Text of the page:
President Reagan continued responding to selected letters screened by his correspondence secretaries for the remainder of his Presidency — something that other Presidents have also done, including President Obama. But Ronald Reagan’s most famous letter and almost certainly his most beautiful and touching letter was the last message he ever wrote to the American people. On November 5, 1994, the 83-year-old former President released this handwritten letter on his personal stationery to the American people — a simple, elegant announcement so raw that, when he made a mistake towards the end, he merely crossed out the word and left it on the page. It was the letter that began Ronald Reagan’s long goodbye:
My fellow Americans,
I have recently been told that I am one of the millions of Americans who will be afflicted with Alzheimer’s disease.
Upon learning this news, Nancy and I had to decide whether as private citizens we would keep this a private matter or whether we would make this news known in a public way.
In the past, Nancy suffered from breast cancer and I had cancer surgeries. We found through our open disclosures we were able to raise public awareness. We were happy that as a result many more people underwent testing. They were treated in early stages and able to return to normal, healthy lives.
So now we feel it is important to share it with you. In opening our hearts, we hope this might promote greater awareness of this condition. Perhaps it will encourage a clear understanding of the individuals and families who are affected by it.
At the moment, I feel just fine. I intend to live the remainder of the years God gives me on this earth doing the things I have always done. I will continue to share life’s journey with my beloved Nancy and my family. I plan to enjoy the great outdoors and stay in touch with my friends and supporters.
Unfortunately, as Alzheimer’s disease progresses, the family often bears a heavy burden. I only wish there was some way I could spare Nancy from this painful experience. When the time comes, I am confident that with your help she will face it with faith and courage.
In closing, let me thank you, the American people, for giving me the great honor of allowing me to serve as your President. When the Lord calls me home, whenever that may be, I will leave the greatest love for this country of ours and eternal optimism for its future.
I now begin the journey that will lead me into the sunset of my life. I know that for America there will always be a bright dawn ahead.
Thank you, my friends.
Reagan’s official biographer, Edmund Morris, who was never afraid to be critical or controversial about Reagan, probably summed it up best in PBS’s American Experience documentary of the 40th President:
"I can’t think of anything I’ve seen that was so transparently honest, courageous, and articulate. The writing had the ultimate quality of good writing which is unblinking acceptance of the truth. I find it very difficult to think emotionally about Ronald Reagan, but that is one thing he did that catches me in the heart — the courage with which he left his conscious life. The courage with which he stopped. He simply stopped."
President Reagan was rarely seen in public following his announcement in November 1994. The journey that led him into the sunset of his life ended on June 5, 2004, when he died at his home in Southern California at the age of 93. After full military honors, lying in state in the Rotunda of the U.S. Capitol, and the first State Funeral in over 30 years, Reagan was buried at his Presidential Library on a mountaintop in Simi Valley, California — fittingly, the 40th President was interred in his tomb at sunset.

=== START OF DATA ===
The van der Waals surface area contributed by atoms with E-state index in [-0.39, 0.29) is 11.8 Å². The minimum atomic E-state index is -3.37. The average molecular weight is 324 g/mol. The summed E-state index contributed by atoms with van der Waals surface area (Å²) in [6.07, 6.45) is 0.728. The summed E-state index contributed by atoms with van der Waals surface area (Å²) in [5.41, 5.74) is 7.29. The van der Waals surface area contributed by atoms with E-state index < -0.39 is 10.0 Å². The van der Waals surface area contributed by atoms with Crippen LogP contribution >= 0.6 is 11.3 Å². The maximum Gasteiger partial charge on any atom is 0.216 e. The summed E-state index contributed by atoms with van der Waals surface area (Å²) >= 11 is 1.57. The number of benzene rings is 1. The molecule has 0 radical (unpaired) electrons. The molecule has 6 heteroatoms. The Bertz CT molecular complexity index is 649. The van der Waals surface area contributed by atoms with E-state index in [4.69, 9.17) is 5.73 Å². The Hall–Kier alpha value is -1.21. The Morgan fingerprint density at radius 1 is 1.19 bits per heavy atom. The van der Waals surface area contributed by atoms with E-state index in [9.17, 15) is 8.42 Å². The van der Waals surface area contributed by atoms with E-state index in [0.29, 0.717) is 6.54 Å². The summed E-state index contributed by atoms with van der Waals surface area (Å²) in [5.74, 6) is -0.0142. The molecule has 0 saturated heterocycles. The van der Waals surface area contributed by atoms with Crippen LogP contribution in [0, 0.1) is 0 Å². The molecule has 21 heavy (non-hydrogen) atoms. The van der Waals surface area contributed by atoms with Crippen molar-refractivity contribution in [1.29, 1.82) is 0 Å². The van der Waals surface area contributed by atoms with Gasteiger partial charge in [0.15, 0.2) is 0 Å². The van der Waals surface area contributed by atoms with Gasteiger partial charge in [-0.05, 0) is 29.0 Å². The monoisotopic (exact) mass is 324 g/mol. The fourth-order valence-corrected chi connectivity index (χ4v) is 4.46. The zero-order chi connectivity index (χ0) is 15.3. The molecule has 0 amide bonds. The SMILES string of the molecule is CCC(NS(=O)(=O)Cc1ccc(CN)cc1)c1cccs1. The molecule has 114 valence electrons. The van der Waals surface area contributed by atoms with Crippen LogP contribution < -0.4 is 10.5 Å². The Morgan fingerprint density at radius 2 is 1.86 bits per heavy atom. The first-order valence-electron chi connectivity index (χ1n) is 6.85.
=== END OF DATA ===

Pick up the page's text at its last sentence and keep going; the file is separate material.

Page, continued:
That isn’t a myth or a cliché. Not only do I think that a Secret Service agent would take a bullet for the President, but a Secret Service agent already HAS taken a bullet for the President!
This is March 30, 1981, as President Reagan leaves the Washington Hilton. In this first photo, John Hinckley, Jr. has just fired his first shots at Reagan and you can see the reaction. The blonde-haired agent in the blue-gray suit at the center of the photo is Secret Service agent Tim McCarthy:
Behind McCarthy, Secret Service agent Jerry Parr is shoving President Reagan into the limo. Not only is McCarthy reacting to the gunshots, he’s turning the front of his body towards them:
This is no accident or stroke of bad luck. Milliseconds have passed, but Agent McCarthy has shifted his body into a wide stance and is literally shielding President Reagan, who can still somewhat be seen directly behind McCarthy as Agent Parr keeps shoving the President into the limousine:
In that instant, as Hinckley was firing his shots at President Reagan, Agent McCarthy instinctively (yet consciously) recognized the danger, understood the consequences, realized what he had been trained to do, and, yes, in a superhero move, used his body as a shield and took a bullet for the President of the United States:
Of course, we know that President Reagan was still shot and nearly killed during this assassination attempt, but the bullet that struck Reagan had ricocheted off the limo and hit him. The quick-thinking and incredible heroism of Secret Service agent Tim McCarthy probably saved the 70-year-old President from taking another bullet, and he probably saved lead agent Jerry Parr from being shot, as well.
To reiterate, Tim McCarthy didn’t just happen to accidentally get caught in the crossfire — he consciously turned himself towards the gunfire, purposely spread himself into a wide stance, and used his body as a shield so that John Hinckley, Jr. would shoot him instead of President Reagan. So, yes, I think other Secret Service agents would do the same. In fact, one member of President Truman’s protective detail was killed and two were wounded in 1950 when two Puerto Rican nationalists tried to shoot their way into Blair House, the temporary Presidential home while the White House was being renovated, and assassinate President Truman.
By the way, Agent McCarthy fully recovered from his wound.